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Andre Hollings: The taking of America

Right Here, Right Now

Posted: January 14, 2010 8:53 p.m.
Updated: January 15, 2010 4:55 a.m.

Admittedly, President Barack Obama is a man of sterling qualities. He has a temperament and charm befitting one probed by the glare of history’s contemplation; an intellect suited to the complexities of a seamless 21st century world; and a big-speech eloquence worthy of the historian’s pen.

Yet beyond those familiar distinctions, there is an unfamiliar and remarkable charisma born of race, circumstance, youth and personality that has become the stuff of mass mesmerization.                       

Make no mistake about it, such qualities — as considerable as they are — ought not seduce one into believing the myth which this nation has always known as ill-fated: the idea of the indispensable man.  

Whereas America once held true, in the words of Harry Truman, “there is no indispensable man in a democracy,” today millions have been proselytized by the likes of MSNBC’s Chris Matthew’s quasi-religious faith that enshrined the Obama candidacy by saying “This is the New Testament.”

American Prospect writer Ezra Klein stated: “Obama’s finest speeches do not excite. They elevate. They enmesh you in a grander moment, as if history has stopped flowing passively by, and just for an instant, contracted around you. ... He is not the Word made flesh, but the triumph of word over flesh, over color — over despair.”

Most alarming of all is the consensus around Oprah Winfrey’s road-to-Damascus moment that beguiled her into saying America is not in need of politicians who simply know the truth, but “politicians who know how to be the truth.”

Hailing Obama’s arrival in a John the Baptist-like fashion, she baptized him “the One” and the multitudes believed.  

In his wonderful book “Liberal Fascism,” Jonah Goldberg writes: “This is precisely the sort of thing that American progressives, German National Socialists and Italian Fascists preached: The leader will deliver us from history, the state is the mechanism of our redemption.”

Bottom line, it is blatantly un-democratic, frighteningly un-American and eerily reminiscent of the “faith” that was Mussolini’s Italy and Hitler’s Germany.  

Before you trash this column as right-wing fear mongering or extremism, wrestle with the actual arguments.

From atop American pop and literary classes as noted above, to the Santa Clarita Valley herself, there is an undeniable “faith” similar to Europe of the 1920s-1940s that holds one man as indispensable to national progress and longevity.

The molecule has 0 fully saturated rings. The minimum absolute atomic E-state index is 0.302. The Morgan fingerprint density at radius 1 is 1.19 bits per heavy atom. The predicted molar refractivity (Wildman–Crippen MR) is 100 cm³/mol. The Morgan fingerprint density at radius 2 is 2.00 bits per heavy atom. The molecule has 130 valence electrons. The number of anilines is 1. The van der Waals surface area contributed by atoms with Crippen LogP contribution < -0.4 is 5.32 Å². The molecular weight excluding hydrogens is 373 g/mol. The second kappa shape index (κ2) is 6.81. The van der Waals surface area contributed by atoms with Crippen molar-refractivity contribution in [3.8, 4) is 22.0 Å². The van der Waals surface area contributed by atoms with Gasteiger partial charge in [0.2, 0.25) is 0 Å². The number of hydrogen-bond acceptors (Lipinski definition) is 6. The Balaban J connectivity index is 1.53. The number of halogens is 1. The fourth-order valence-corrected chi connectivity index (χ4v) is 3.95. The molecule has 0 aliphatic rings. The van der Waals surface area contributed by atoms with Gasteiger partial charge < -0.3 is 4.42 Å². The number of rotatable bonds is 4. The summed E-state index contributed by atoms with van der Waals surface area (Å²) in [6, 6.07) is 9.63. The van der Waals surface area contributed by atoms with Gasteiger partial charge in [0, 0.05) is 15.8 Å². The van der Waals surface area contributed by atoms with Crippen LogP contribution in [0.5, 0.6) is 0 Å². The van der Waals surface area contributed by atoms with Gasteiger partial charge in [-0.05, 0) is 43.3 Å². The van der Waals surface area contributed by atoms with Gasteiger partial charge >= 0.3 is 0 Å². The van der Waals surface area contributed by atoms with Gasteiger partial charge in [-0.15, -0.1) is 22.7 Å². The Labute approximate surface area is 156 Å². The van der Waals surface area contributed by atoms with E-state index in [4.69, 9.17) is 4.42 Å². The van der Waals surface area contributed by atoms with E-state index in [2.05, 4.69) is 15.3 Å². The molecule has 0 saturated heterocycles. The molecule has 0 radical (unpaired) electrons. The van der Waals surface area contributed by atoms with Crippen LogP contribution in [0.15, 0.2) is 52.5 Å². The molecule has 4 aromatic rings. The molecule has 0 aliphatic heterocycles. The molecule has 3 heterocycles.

As one local Democrat told me: “He is the savior!”

As another put it: “I am so taken with Obama.”

Or as a former reporter for The Signal said of Obama’s inauguration: “This is the greatest day of my life. The hopes of all those who didn’t get the follow-up interview or were told they weren’t a good fit for the company were vindicated — if only for a moment.”

If this were Italy in 1934, these “believers” would be standing hands clasped and singing that old fascist favorite: “You’re the top!

You’re the Great Houdini! You’re the top! You are Mussolini!”  

“Camp Obama,” as the New York Times dubbed it, was the training ground where Obama volunteers were catechized to never discuss policy or issues, but rather “testify” regarding how they “came to Obama.”

On YouTube, videos of glassy-eyed youths crooning about “the One” were pervasive. As “Liberal Fascism” described them, “starkly cultish and spiritual terms” told of their adoration of “the One.” Reminded of a certain youth movement in early to mid-20th century Germany? I am.  

What it all boils down to is this: The seeds of a type of quasi-religious, lock-step “faith” directed toward one man perceived as indispensable to a nation have come to American soil.

I am not saying these seeds will mature into the drones’ “faith” of German National Socialists or Italian Fascists, but the seeds are not foreign to American soil.

Furthermore, I am not saying if you voted for Barack Obama in 2008 you have succumbed to this glassy-eyed, un-American “faith.”

I am saying if you hold Barack Obama as indispensable, as “an evolved leader who can bring evolved leadership to our country” (Oprah Winfrey), as “not operating on the same plane as ordinary politicians” (Gary Hart) or the like — whether you put it into those words or not — then the seeds are already in your heart.  

The remainder of Truman’s quote is: “When a republic comes to a point where a man is indispensable, then we have a Caesar.”        

F. Andre Hollings is a Newhall resident. His column reflects his own views and not necessarily those of The Signal. “Right Here, Right Now!” appears Fridays in The Signal and rotates among local Republican writers.


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